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Retro Pay

>> HR Glossary/  Compensation & Benefits / Retro Pay

What is retro pay?

Retro pay (short for retroactive pay) refers to compensation added to an employee’s salary to correct an error made in a previous compensation cycle. The difference between the amount an employee should have received and what is paid to them in the next cycle is the amount of the retro pay.

Calculating and paying retro payments needs to be done urgently to ensure employee satisfaction and that your organization is compliant

When is retro pay needed?

There are certain situations that cause compensation shortfalls:

  • Overtime – If payroll does not correctly calculate the overtime rate, it can cause a compensation shortfall. 
  • Raises – If an employee receives a raise, but it is not correctly added to their salary in that payroll cycle. 
  • Commissions or bonuses not added – If any variable pay is received within a payroll cycle, but it is not reflected in an employee’s gross wages.
  • Shift differential – In the case where the rate for hours worked outside of an employee’s normal shift does not reflect on the payroll (for example, working on Christmas day). 

How do you calculate retro pay?

Salaried employees

Using the example of a pay raise, you need the following information: 

  • Previous annual salary
  • New annual salary
  • Number of pay cycles

As an example, let’s say Mark earns an annual salary of $50,000. After a recent promotion, he receives an annual increase of  $11,000. However, this is not reflected in his current payroll, which caused the need for retro pay. Mark is paid monthly. 

To start, divide the previous annual salary by the number of pay cycles: 

$50,000 / 12 = $4,166.67 per gross period. 

Then, calculate the new annual salary divided by the number of pay cycles: 

$61,000 / 12 = $5,083.34

Then calculate the difference between the amount that should have been paid to the employee with the amount that was paid:

$5,083.34 – $4,166.67 = $916.67 retro pay

Retro Pay Process

Hourly employees

Using an example of overtime, you would need the following information:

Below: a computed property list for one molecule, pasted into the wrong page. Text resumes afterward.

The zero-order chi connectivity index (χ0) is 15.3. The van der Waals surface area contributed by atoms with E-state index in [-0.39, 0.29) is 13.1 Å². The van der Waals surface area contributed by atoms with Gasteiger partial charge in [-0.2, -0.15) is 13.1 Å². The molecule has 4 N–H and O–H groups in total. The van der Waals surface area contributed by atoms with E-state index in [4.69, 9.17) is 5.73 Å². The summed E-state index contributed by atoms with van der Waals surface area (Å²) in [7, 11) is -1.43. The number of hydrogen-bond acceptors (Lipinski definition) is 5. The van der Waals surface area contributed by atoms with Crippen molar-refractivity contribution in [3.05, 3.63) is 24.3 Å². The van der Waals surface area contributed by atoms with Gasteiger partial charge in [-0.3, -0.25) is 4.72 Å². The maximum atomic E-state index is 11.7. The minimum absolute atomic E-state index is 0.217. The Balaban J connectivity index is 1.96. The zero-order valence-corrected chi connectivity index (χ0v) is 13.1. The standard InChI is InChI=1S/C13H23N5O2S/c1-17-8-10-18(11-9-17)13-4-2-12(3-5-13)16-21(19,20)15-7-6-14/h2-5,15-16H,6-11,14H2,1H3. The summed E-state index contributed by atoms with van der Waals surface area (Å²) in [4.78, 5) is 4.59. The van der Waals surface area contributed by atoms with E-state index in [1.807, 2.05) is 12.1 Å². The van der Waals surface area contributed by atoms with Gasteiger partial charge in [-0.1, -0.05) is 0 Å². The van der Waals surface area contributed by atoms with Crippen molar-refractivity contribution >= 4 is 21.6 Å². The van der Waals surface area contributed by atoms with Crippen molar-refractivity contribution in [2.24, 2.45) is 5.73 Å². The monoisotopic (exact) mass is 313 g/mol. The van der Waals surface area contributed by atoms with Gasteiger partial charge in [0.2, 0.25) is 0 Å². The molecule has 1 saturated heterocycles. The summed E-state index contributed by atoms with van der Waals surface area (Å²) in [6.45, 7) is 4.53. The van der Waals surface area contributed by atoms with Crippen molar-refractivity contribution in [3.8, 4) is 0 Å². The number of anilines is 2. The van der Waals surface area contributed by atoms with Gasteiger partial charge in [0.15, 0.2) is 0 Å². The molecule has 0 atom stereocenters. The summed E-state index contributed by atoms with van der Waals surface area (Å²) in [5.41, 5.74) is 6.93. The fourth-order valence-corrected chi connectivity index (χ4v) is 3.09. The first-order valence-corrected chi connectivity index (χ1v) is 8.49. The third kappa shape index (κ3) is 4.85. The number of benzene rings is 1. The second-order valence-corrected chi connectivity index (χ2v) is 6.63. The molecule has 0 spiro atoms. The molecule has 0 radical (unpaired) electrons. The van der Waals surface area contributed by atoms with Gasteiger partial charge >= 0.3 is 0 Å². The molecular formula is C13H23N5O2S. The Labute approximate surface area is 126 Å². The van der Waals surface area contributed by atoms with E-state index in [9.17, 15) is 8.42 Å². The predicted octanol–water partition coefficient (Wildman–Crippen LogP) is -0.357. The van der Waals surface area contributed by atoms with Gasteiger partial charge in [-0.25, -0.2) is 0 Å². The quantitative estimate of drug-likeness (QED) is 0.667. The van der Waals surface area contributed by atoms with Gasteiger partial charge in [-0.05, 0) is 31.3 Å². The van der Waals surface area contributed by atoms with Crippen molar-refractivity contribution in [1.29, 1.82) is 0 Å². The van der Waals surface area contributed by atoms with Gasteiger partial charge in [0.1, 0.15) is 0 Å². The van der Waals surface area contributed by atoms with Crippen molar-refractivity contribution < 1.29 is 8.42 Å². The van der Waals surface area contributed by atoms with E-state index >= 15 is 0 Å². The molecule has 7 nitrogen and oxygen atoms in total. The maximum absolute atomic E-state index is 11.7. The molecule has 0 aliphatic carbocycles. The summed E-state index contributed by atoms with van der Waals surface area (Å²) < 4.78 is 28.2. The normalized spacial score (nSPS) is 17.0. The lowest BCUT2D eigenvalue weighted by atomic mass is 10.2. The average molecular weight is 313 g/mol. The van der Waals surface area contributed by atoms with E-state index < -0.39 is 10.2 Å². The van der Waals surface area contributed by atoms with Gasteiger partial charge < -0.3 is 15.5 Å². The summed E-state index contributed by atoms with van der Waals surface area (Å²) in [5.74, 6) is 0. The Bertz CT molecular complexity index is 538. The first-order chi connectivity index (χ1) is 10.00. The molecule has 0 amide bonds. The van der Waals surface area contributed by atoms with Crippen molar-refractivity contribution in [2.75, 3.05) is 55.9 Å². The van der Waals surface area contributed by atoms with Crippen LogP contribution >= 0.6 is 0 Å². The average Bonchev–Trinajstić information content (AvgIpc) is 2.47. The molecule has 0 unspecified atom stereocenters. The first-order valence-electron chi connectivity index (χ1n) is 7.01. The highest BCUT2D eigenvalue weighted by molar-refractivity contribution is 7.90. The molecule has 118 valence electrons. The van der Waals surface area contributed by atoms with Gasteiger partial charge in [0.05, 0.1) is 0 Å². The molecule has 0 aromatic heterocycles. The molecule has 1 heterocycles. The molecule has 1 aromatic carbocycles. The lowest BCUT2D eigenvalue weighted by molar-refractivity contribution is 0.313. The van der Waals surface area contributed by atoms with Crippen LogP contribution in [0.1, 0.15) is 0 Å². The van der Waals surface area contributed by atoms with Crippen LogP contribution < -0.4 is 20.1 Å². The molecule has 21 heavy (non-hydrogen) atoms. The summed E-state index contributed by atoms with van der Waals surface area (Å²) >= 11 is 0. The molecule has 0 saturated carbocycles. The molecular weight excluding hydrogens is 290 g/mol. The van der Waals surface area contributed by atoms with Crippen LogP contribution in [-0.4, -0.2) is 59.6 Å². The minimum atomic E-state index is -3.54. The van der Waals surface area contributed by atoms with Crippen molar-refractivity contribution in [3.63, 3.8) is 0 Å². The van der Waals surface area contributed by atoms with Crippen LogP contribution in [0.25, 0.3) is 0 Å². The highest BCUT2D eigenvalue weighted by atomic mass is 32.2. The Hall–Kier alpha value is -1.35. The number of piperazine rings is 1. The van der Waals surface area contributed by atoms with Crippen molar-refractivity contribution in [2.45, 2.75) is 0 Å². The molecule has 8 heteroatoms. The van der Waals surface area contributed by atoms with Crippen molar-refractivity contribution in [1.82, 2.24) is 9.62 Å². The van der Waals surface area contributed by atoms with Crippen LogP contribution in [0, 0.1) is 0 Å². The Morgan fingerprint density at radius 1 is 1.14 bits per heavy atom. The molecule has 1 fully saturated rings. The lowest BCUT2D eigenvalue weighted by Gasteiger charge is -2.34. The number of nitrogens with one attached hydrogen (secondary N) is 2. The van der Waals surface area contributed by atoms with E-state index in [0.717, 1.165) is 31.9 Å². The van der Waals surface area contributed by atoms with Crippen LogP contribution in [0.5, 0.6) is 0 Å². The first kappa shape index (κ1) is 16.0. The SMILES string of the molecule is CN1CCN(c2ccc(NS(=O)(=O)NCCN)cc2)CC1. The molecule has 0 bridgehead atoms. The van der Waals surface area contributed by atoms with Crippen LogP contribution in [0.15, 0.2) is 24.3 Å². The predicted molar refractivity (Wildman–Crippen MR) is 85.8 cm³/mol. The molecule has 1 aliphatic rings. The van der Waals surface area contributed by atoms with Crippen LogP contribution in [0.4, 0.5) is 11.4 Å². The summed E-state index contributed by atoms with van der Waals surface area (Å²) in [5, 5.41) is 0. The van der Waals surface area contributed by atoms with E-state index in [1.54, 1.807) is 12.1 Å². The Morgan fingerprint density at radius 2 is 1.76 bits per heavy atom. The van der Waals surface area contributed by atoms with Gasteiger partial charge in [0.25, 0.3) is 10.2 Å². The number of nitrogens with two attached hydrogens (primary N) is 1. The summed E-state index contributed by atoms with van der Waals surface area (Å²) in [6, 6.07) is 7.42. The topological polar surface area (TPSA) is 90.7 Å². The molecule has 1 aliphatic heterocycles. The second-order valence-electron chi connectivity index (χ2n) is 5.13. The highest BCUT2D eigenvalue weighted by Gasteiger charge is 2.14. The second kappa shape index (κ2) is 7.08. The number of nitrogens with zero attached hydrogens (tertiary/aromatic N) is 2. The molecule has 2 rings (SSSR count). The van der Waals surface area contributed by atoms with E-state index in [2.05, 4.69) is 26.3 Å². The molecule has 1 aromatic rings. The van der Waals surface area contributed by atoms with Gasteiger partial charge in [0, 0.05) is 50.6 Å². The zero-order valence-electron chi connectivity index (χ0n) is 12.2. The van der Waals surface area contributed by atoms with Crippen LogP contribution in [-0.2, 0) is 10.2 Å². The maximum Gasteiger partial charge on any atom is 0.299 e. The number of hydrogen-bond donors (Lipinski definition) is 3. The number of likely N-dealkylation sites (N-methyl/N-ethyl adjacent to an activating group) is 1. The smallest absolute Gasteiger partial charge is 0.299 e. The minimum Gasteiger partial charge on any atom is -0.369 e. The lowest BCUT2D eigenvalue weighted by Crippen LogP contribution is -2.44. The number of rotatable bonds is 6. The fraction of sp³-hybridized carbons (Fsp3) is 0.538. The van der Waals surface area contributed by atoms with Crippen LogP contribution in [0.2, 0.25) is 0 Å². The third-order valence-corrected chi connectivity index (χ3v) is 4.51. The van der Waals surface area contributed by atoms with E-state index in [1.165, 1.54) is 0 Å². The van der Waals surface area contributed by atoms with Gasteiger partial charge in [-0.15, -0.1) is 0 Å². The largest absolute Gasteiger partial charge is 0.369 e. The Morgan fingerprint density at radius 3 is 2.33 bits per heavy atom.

• Amount of hours worked
  • Amount of overtime hours worked
  • Standard hourly rate
  • Overtime rate

As an example, let’s say Michelle is an employee that works 36 hours. At the request of her manager, she worked an extra 10 hours of overtime each week. 

However, in the current payroll cycle, she was compensated for 46 hours at her standard hourly rate of $15. The overtime rate is $22.

First, you need to calculate the difference between the overtime rate and the regular hourly rate: 

$22 – $15 = $7

Then, you need to calculate the correct overtime pay

10 hours x $7 = $70 retro pay

Retroactive pay vs. back pay

Back pay is when compensation is provided to an employee for a missed salary that should have been paid to them initially. So, this might be, for example, a commission that you forgot to pay an employee. Retro pay is compensated to an employee to correct an error in the rate paid to an employee. 

  • If an employee worked overtime, but you forgot to pay them at the overtime rate = retro pay.
  • If an employee worked overtime, but you forgot to pay them for working overtime = back pay. 

How do you issue retro or back pay?

There are three ways to do this, and no one is better than another. It’s simply a matter of company practice or preference:

  1. Issue a separate check
  2. Include and label on the next paycheck as “RETRO.”
  3. Add to regular pay without labeling.

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